Blended families can face complex estate-planning challenges. Issues can arise between spouses or between children and their spouses. Typically, individuals in blended families want to provide for the spouse as well as the children from the previous marriage. In some cases, they also want to provide for the children from their spouse’s previous marriage.


Several trends related to divorce have increased the number of blended families.

  • Approximately 50% of American marriages end in divorce.
  • Approximately 60% of remarriages end in divorce.
  • Approximately 43% of marriages are remarriages for at least one party.
  • The average duration of these marriages is 7.8 years.
  • There are approximately 1,160,000 new divorces each year.
  • Approximately one million children a year have newly divorced/divorcing parents.
  • 54% of divorced women remarry in five years.
  • The potential for children to be disinherited.
  • Delays in the children’s receipt of inheritance until after the death of their parent’s spouse.
  • The need to protect assets from former spouses.
  • Disputes over division of authority or responsibility.


Estate planning for blended families is a form of asset protection. Depending on a family’s situation and needs, an estate-planning attorney can help select and execute one of the following strategies.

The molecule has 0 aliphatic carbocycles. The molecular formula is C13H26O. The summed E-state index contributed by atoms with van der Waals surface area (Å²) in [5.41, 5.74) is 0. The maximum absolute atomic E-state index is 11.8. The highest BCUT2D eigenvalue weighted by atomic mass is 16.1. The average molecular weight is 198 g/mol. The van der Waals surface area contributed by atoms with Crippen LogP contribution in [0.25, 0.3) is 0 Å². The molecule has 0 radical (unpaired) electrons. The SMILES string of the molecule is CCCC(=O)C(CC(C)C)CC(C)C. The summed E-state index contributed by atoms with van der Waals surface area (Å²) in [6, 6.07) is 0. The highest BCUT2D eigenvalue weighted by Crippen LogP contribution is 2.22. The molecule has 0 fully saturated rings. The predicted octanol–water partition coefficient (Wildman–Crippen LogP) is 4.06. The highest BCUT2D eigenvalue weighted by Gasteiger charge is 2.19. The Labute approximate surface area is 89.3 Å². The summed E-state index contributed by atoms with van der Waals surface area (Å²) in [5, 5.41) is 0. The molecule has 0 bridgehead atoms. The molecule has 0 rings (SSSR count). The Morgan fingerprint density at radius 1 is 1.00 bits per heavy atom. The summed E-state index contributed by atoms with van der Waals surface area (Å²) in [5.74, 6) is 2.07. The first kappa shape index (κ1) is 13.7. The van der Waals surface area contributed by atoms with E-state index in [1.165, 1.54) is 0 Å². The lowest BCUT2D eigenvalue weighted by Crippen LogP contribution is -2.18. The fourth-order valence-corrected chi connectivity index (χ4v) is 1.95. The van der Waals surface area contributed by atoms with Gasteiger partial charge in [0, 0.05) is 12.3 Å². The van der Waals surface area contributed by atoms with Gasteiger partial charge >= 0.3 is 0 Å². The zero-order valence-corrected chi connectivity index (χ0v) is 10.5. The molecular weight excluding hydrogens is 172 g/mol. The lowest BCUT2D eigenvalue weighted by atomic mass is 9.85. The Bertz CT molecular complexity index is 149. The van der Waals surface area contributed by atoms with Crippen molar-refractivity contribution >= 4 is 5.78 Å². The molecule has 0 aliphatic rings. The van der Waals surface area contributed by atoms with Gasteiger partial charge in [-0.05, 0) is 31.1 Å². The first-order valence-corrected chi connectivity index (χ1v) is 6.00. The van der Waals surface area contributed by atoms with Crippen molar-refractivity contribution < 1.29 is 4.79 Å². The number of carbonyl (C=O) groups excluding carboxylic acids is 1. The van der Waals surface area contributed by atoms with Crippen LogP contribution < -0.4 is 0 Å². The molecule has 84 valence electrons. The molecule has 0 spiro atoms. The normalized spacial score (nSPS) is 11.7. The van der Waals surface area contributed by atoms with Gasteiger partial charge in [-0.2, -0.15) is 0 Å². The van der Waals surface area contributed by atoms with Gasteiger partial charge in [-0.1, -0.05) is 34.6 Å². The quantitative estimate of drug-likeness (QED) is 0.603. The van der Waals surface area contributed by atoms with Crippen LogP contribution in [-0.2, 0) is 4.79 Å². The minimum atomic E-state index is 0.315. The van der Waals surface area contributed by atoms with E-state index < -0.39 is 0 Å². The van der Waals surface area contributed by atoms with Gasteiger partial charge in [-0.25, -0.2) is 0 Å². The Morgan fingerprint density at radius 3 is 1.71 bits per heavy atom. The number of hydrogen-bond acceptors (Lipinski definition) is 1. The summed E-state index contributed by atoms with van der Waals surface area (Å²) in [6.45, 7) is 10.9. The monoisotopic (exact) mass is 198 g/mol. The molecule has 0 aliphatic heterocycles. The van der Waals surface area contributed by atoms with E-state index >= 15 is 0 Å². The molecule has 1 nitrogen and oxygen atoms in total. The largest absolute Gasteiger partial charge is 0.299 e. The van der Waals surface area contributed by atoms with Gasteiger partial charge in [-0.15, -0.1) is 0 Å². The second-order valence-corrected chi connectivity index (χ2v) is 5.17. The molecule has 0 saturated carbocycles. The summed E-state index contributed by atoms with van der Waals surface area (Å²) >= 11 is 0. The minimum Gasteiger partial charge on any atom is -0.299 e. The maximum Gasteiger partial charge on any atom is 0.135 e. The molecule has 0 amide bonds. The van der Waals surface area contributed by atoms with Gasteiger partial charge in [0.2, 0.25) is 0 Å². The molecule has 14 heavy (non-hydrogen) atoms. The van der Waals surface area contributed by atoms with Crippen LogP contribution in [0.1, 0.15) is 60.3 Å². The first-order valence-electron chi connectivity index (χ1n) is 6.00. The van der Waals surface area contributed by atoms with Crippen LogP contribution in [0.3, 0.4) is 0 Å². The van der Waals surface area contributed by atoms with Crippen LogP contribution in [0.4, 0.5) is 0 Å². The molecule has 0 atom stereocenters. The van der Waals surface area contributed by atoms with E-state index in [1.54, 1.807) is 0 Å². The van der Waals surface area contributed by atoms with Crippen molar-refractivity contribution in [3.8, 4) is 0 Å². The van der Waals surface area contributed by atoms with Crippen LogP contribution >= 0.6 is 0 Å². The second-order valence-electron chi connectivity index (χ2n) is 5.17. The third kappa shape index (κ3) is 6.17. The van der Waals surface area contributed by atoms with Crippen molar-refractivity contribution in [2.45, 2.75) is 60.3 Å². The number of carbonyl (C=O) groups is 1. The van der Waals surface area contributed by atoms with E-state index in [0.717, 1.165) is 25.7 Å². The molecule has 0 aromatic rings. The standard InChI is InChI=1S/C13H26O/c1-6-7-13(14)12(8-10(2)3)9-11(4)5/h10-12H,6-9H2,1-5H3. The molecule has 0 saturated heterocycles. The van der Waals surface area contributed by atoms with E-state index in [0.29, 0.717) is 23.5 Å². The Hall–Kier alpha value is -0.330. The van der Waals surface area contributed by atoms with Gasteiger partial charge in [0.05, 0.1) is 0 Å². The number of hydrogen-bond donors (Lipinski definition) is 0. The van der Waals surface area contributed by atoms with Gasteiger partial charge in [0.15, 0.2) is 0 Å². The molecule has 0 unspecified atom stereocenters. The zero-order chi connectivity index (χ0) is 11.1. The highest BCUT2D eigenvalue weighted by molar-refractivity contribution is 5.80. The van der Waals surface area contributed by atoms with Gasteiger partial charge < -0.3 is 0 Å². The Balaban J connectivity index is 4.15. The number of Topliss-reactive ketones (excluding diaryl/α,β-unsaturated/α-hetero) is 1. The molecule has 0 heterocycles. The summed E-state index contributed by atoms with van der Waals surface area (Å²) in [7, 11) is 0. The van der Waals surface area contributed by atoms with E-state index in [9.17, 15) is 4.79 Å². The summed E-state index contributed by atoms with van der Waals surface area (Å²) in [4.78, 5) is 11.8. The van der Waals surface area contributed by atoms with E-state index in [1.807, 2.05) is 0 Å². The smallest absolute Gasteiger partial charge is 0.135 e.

• Premarital and Marital Agreements. These agreements should address:
    • The parties’ rights and responsibilities during their marriage with regard to living arrangements, division of obligation to pay expenses, and obligation to purchase and maintain long-term care insurance.
    • The parties’ rights and obligations if they divorce.
    • The rights and obligations of the surviving spouse in the estate of the deceased spouse.
  • Spray Spendthrift Trusts. These trusts are designed to benefit the surviving spouse and children. When drafting a Spray Spendthrift Trust, the following should be considered:
    • Distributions. The trustee may be permitted to make distributions to the surviving spouse and designated children.